A simple DC motor controller driving a high reliability brushed motor controls the rotation of the emitter/detectors. A rotary encoder feeds rotational position to the DSPs that use the position data to determine firing sequence. Software and physical failsafes ensure that no firing takes place until the system is rotating at a minimum RPM.
In one embodiment, the navigational system uses Dual GPS receivers. The first is a Navcom 2050G using the Starfire subscription service and the second is a Novatel ProPak-LB receiver using the Omnistar subscription service. These subscription services typically deliver 2-inch accuracy under full sky-in-view conditions when operating in dual-differential mode. Any high precision GPS system could be used. The GPS receivers are used to correct the errors in the INS. The INS includes gyros, such as fiber optic gyros (FOG). In addition, there is a 6-axis inertial system mounted on the Lidar head that is used to correct the Lidar signal as well as provide pitch and roll information for correcting the FOG gyro signal.
Vehicle control is accomplished through the actuation of 2 20 HP brushless motors for brake and steering respectively (see
A small footprint is achieved through the use of embedded DSP technology. All PC boards for decision making, sensing, motor control and navigational data are proprietary, designed exclusively for this purpose, and fit in a single motherboard/daughterboard case. All major navigational components fit in a box mounted on the roof of the truck cab (shown in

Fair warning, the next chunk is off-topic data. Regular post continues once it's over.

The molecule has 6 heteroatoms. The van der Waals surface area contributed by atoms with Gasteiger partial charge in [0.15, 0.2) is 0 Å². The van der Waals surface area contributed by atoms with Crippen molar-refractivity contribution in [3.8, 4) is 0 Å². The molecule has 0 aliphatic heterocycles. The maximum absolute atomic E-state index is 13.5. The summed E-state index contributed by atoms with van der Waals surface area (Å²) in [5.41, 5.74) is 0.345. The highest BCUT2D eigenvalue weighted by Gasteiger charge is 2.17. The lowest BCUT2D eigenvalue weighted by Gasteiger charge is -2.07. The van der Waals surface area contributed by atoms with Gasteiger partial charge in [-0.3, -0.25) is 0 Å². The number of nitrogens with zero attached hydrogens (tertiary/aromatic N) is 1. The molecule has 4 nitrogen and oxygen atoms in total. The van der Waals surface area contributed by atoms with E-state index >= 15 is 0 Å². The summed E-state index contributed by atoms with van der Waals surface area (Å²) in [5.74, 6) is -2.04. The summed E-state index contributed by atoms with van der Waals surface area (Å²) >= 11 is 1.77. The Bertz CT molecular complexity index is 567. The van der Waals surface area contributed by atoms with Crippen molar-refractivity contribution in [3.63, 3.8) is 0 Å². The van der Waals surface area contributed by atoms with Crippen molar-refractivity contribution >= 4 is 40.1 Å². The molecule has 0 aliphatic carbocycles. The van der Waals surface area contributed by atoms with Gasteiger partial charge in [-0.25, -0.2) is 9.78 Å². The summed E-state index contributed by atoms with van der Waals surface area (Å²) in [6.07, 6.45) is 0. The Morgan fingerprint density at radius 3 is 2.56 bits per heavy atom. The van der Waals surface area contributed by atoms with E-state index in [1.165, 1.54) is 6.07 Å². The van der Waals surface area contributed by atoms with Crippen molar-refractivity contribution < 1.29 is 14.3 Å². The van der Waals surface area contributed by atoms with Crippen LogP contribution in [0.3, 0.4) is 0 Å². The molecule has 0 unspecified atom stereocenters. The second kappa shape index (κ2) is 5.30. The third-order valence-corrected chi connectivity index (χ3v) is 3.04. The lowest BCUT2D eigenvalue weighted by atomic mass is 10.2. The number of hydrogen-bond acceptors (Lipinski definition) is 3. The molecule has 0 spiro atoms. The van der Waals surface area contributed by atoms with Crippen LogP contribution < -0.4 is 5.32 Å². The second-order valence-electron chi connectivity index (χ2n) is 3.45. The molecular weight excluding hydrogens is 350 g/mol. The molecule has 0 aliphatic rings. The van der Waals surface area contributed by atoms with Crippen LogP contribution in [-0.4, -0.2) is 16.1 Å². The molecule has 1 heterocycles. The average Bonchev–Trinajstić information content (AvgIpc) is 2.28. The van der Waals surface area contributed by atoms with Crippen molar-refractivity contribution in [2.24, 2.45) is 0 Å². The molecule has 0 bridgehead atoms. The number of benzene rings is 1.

The result of the preferred embodiment design is a truck that is street legal and that affords full passenger comforts even while in autonomous mode. The entirety of system testing is performed while riding inside the vehicle and actuating three switches for gas, steering and brake over the driver's head, shown in
The present invention performs at a frame rate that permits high-speed navigation, provides recognition of both positive and negative obstacles, provides exceptional point cloud density, provides full 360 degree HFOV, provides broad VFOV, and provides high accuracy rates.
As shown in
Behind each of the lenses of the cavity 174, are emitter packages 180. Each emitter package 180 includes 16 distinct emitters 188 (per side). Each emitter 188 of an emitter unit 180 is positioned within unit 196 and of laser bracket 195 (see
While the preferred embodiment of the invention has been illustrated and described, as noted above, many changes can be made without departing from the spirit and scope of the invention. Accordingly, the scope of the invention is not limited by the disclosure of the preferred embodiment. Instead, the invention should be determined entirely by reference to the claims that follow.